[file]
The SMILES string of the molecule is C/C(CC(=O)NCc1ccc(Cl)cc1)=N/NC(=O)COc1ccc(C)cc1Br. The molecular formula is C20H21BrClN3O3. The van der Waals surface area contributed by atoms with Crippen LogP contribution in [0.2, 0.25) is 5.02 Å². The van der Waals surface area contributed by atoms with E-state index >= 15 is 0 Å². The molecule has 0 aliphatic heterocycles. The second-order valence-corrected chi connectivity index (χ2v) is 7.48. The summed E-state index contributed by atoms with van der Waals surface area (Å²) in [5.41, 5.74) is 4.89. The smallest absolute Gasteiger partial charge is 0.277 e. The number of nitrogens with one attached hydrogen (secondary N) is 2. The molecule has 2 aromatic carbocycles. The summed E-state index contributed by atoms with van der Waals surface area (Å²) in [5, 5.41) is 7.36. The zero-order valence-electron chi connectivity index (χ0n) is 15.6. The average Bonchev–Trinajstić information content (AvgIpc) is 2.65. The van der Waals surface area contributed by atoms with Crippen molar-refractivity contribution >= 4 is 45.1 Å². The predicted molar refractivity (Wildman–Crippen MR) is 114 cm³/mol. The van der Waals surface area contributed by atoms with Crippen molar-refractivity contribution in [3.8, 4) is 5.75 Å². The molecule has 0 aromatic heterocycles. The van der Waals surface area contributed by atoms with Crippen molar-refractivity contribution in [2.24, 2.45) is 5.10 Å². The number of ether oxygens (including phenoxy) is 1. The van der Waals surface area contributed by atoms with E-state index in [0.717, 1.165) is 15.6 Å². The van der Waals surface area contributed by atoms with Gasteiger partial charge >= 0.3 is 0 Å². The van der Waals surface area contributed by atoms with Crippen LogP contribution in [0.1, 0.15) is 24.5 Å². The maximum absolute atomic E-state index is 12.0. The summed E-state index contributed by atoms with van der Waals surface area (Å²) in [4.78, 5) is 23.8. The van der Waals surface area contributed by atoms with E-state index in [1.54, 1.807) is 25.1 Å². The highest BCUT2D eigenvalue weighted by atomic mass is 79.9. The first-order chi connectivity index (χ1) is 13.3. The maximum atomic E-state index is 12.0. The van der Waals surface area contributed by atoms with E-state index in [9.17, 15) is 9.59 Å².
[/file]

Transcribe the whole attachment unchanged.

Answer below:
The SMILES string of the molecule is C/C(CC(=O)NCc1ccc(Cl)cc1)=N/NC(=O)COc1ccc(C)cc1Br. The molecular formula is C20H21BrClN3O3. The van der Waals surface area contributed by atoms with Crippen LogP contribution in [0.2, 0.25) is 5.02 Å². The van der Waals surface area contributed by atoms with E-state index >= 15 is 0 Å². The molecule has 0 aliphatic heterocycles. The second-order valence-corrected chi connectivity index (χ2v) is 7.48. The summed E-state index contributed by atoms with van der Waals surface area (Å²) in [5.41, 5.74) is 4.89. The smallest absolute Gasteiger partial charge is 0.277 e. The number of nitrogens with one attached hydrogen (secondary N) is 2. The molecule has 2 aromatic carbocycles. The summed E-state index contributed by atoms with van der Waals surface area (Å²) in [5, 5.41) is 7.36. The zero-order valence-electron chi connectivity index (χ0n) is 15.6. The average Bonchev–Trinajstić information content (AvgIpc) is 2.65. The van der Waals surface area contributed by atoms with Crippen molar-refractivity contribution >= 4 is 45.1 Å². The predicted molar refractivity (Wildman–Crippen MR) is 114 cm³/mol. The van der Waals surface area contributed by atoms with Crippen molar-refractivity contribution in [3.8, 4) is 5.75 Å². The molecule has 0 aromatic heterocycles. The van der Waals surface area contributed by atoms with Crippen molar-refractivity contribution in [2.24, 2.45) is 5.10 Å². The number of ether oxygens (including phenoxy) is 1. The van der Waals surface area contributed by atoms with E-state index in [0.717, 1.165) is 15.6 Å². The van der Waals surface area contributed by atoms with Gasteiger partial charge >= 0.3 is 0 Å². The van der Waals surface area contributed by atoms with Crippen LogP contribution in [0.1, 0.15) is 24.5 Å². The maximum absolute atomic E-state index is 12.0. The summed E-state index contributed by atoms with van der Waals surface area (Å²) in [4.78, 5) is 23.8. The van der Waals surface area contributed by atoms with E-state index in [1.54, 1.807) is 25.1 Å². The highest BCUT2D eigenvalue weighted by atomic mass is 79.9. The first-order chi connectivity index (χ1) is 13.3. The maximum atomic E-state index is 12.0. The van der Waals surface area contributed by atoms with E-state index in [9.17, 15) is 9.59 Å².